Gutting the rights of Australian workers starts with undermining unions, and the right to collectively protest. And the recent experience of Lion Brewery workers is the case in point, writes Giri Sivaraman.
Last week the owners of Brisbane’s iconic XXXX brewery at Milton announced redundancies across a range of roles. This decision, which came during a good faith bargaining process, is just another recent example of the crippling of union strength and activism, which has been systematic for many years now in this country.
United Voice called out brewery owners Lion for engaging in a process of casualisation by stealth, but was prevented from protesting and taking industrial action to protect the jobs of existing workers by the Fair Work Commission. As a result, Lion will be allowed to bring on cheap labour hire workers whilst the existing brewery employees lose their jobs.
The ability of unions to advocate for better standards and galvanise support amongst members has been crippled by employers and regulators for decades. Removing the right to strike on fundamental issues like a cap on the use of casual labour or the employment of contractors undermines the existing workforce.
The right to strike and protest unfair treatment is an essential tool used by unions and workers to promote better workplace conditions and take action on key workplace issues. It’s a fundamental measure of the democratic values that Australia boasts. However, severe restrictions on this right cast a heavy pall over unions.
Even raising awareness of worker exploitation comes with its own risks as successive conservative governments also moved to enforce prohibitive penalties against unions, their officers and individual employees for sympathy strikes. Just this week construction workers were fined for taking part in a rally about worker’s rights.
Historically, unions have been instrumental in monitoring and enforcing employers’ compliance with minimum workplace standards. However, due to continued and sustained attacks from conservative governments, union powers to investigate and prosecute employer contraventions of labour and safety laws have been greatly eroded.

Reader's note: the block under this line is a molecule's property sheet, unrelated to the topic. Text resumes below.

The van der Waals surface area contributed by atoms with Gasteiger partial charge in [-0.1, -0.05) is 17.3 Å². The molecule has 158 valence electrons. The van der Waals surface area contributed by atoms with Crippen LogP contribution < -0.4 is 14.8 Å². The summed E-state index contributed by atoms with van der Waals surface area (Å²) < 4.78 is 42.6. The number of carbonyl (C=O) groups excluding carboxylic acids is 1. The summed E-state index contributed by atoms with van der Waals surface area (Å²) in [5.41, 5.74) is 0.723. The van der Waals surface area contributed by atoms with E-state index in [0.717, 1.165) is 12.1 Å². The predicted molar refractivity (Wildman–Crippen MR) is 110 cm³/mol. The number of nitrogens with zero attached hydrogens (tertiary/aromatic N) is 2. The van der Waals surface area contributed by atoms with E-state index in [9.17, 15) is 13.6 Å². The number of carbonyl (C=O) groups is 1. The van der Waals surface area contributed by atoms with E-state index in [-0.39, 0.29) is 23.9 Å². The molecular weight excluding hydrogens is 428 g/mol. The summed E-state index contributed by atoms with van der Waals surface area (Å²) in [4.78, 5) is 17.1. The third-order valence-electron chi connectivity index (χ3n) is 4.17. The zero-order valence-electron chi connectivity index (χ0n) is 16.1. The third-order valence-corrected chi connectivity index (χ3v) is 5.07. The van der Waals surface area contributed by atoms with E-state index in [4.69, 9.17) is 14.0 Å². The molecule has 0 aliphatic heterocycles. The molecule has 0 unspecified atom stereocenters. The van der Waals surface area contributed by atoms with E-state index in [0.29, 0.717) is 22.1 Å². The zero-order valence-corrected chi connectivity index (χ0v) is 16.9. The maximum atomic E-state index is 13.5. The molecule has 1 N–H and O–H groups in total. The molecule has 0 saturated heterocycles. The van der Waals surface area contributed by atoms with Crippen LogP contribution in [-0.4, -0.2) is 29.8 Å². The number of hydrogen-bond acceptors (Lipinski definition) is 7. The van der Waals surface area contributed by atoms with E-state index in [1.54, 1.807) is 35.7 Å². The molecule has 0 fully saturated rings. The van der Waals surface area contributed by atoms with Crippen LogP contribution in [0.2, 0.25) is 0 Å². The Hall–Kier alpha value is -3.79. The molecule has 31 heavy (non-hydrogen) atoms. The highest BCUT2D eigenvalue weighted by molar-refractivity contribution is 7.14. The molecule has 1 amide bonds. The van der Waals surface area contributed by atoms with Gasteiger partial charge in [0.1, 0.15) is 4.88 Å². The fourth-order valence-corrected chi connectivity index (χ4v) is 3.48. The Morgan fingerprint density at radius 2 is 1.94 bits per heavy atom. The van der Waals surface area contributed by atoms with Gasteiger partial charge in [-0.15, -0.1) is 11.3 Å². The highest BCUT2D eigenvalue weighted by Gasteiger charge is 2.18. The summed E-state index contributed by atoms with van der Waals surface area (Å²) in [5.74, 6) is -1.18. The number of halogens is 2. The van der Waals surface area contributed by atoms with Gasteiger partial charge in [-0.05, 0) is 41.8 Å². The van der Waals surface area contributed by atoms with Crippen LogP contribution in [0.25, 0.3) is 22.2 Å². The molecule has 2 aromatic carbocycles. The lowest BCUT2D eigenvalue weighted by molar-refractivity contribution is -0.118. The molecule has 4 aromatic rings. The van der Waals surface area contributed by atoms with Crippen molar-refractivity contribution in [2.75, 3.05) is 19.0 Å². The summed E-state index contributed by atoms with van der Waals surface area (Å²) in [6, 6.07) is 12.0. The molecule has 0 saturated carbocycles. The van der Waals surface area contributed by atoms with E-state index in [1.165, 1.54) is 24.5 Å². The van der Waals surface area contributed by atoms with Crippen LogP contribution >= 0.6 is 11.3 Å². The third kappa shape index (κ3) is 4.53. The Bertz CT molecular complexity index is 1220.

This has been exacerbated by the rigid right of entry laws which continue to operate under the current legislative regime, under which mistakes in giving notice of entry can lead to complete exclusion from the workplace. Stopping work because of a suspected safety breach is also a high-risk activity for unions as fines and damages for unlawful strikes can lead to enormous penalties and damages.
Under national OHS harmonisation unions have lost the right to commence prosecution for unsafe workplaces, and prosecution of underpayment is also a costly and time-consuming process that can take many months or years.
A number of recent investigations have revealed the dark underbelly of wage theft and exploitation in numerous industries largely due to poor regulation and this long-term erosion of union power. For example, the Inter-Agency Phoenix Task force comprising of 32 Federal, State and Territory government agencies revealed illegal phoenix activity over 2 years robbed workers between $31- $298 million in unpaid entitlements.
Studies have also shown high levels of unpaid work experience, and very high underpayments for migrants and international students. The Fair Work Ombudsman’s monitoring has found consistent non-compliance for payslips and pay rates.
Over the last two years across state and federal governments, there have been inquiries into the labour hire industry, exploitation of vulnerable workers, the operation of franchises and wage theft. Indeed, I appeared on behalf of unions and workers in all of the above inquiries. Exploitation of workers and flagrant disregard for industrial instruments and laws has featured heavily every time.
With unions sidelined, their ability to enter workplaces and ensure compliance heavily circumscribed, and their voices highlighting workplace exploitation at risk, governments at a federal, state and territory level are now being forced to step in an act where entrenched exploitation of vulnerable workers has become the norm.
The real solution would be reinvigorating union rights such as prosecution for wage theft, better right of entry and a genuine right to organise and strike.
It shouldn’t be a barbeque stopper that someone supports unions or that unions should play a central role in industrial relations in Australia. It should be accepted as an integral part of our democracy and industrial justice.
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